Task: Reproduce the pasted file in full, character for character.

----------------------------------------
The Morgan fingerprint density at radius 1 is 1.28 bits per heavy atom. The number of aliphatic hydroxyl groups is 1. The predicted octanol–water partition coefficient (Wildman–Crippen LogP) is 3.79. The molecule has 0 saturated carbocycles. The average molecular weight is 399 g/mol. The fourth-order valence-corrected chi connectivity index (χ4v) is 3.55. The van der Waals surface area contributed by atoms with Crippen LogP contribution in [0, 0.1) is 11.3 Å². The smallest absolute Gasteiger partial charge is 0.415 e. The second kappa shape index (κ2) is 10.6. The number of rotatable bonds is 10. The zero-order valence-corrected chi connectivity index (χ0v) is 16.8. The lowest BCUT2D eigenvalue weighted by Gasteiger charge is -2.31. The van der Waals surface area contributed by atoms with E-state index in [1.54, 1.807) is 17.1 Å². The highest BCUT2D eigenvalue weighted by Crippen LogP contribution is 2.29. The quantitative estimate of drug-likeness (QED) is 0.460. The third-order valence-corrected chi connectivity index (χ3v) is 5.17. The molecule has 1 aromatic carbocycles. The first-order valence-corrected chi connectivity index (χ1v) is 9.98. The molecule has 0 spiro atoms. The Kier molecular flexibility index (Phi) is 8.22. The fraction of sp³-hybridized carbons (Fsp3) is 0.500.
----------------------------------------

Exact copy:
The Morgan fingerprint density at radius 1 is 1.28 bits per heavy atom. The number of aliphatic hydroxyl groups is 1. The predicted octanol–water partition coefficient (Wildman–Crippen LogP) is 3.79. The molecule has 0 saturated carbocycles. The average molecular weight is 399 g/mol. The fourth-order valence-corrected chi connectivity index (χ4v) is 3.55. The van der Waals surface area contributed by atoms with Crippen LogP contribution in [0, 0.1) is 11.3 Å². The smallest absolute Gasteiger partial charge is 0.415 e. The second kappa shape index (κ2) is 10.6. The number of rotatable bonds is 10. The zero-order valence-corrected chi connectivity index (χ0v) is 16.8. The lowest BCUT2D eigenvalue weighted by Gasteiger charge is -2.31. The van der Waals surface area contributed by atoms with E-state index in [1.54, 1.807) is 17.1 Å². The highest BCUT2D eigenvalue weighted by Crippen LogP contribution is 2.29. The quantitative estimate of drug-likeness (QED) is 0.460. The third-order valence-corrected chi connectivity index (χ3v) is 5.17. The molecule has 1 aromatic carbocycles. The first-order valence-corrected chi connectivity index (χ1v) is 9.98. The molecule has 0 spiro atoms. The Kier molecular flexibility index (Phi) is 8.22. The fraction of sp³-hybridized carbons (Fsp3) is 0.500.